More moving to Washington County and staying

March 21, 2008|By JOSHUA BOWMAN

WASHINGTON COUNTY -- People are moving to Washington County. And they're staying here.

Washington County's internal migration, which compares the number of people who move here to the number of people who move away, was higher than any other jurisdiction in Maryland in 2007, according to Census estimates to be released today.

About 1,000 more people moved to Washington County in 2007 from other parts of the state or country than moved out of the county, according to the data.

That number is several hundred people higher than St. Mary's County, which has the state's second highest rate of internal migration at 835.


Almost half of the state's jurisdictions lost more people than they gained in 2007, the data shows.

The state's two biggest counties -- Montgomery and Prince George's -- as well as Baltimore City lost thousands of people.

In total, about 36,000 more people left Maryland last year than moved to the state, according to the data.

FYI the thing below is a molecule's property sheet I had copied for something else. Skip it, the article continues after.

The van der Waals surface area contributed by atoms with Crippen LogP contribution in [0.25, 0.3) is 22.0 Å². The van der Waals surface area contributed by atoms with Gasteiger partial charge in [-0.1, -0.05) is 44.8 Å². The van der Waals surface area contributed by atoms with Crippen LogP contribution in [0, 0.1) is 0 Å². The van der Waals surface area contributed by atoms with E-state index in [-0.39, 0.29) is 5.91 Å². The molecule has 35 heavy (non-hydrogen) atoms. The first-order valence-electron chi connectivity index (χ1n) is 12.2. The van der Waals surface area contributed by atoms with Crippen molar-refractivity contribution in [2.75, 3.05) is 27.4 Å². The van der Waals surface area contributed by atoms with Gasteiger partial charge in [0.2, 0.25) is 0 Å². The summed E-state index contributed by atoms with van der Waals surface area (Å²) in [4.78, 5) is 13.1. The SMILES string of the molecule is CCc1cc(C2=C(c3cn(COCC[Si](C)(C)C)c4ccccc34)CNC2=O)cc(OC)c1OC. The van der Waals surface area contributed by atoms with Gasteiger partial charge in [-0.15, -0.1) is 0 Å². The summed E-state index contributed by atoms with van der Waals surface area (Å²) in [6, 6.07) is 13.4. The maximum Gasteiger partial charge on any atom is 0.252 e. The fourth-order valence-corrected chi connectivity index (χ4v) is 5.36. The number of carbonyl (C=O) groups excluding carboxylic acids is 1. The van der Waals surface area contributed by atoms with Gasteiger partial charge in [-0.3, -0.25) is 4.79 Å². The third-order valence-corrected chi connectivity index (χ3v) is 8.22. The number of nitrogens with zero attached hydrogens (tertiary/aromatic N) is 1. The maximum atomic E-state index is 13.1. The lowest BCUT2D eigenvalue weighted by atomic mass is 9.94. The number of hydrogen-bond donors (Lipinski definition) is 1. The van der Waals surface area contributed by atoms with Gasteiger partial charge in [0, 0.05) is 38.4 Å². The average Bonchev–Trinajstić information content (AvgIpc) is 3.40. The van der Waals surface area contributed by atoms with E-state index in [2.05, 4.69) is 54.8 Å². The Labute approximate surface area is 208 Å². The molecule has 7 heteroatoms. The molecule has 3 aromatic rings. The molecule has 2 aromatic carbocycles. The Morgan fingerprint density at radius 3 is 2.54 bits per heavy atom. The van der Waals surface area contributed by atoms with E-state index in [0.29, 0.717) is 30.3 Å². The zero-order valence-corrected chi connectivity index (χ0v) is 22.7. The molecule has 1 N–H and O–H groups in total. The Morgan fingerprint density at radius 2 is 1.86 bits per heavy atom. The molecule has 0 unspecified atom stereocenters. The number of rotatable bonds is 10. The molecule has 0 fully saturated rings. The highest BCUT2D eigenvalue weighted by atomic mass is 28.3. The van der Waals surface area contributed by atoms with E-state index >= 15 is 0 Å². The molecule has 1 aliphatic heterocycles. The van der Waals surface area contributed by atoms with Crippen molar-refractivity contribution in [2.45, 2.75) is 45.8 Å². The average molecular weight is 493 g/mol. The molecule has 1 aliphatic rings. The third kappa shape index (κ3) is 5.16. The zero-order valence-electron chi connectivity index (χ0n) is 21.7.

"Overall, there is a net movement of people out of the state, which is in sharp contrast to what is happening in Washington County," Bernstein said.

For the last three years, Washington County has gained more people than it has lost and has led the state in internal migration, which is one of three components of Census population estimates.

The other two components of population change are natural increase (the number of births minus deaths) and international migration, or how many people moved between the county and foreign countries.

Births have risen steadily in Washington County over the last several years while deaths have remained relatively constant, according to the data.

There were 1,946 births in the county in 2007, compared to 1,874 in 2006 and 1,710 in 2005, the estimates show.

Over that same period, the number of deaths hovered around 1,270.

International migration has been minimal in Washington County.

The county's population topped 145,000 in 2007, according to the Census estimates.

It rose to 145,113 in 2007 from 143,334 in 2006.

The Census bases its data on Medicare enrollment records, tax returns, birth and death records, and other Census studies, Bernstein said.

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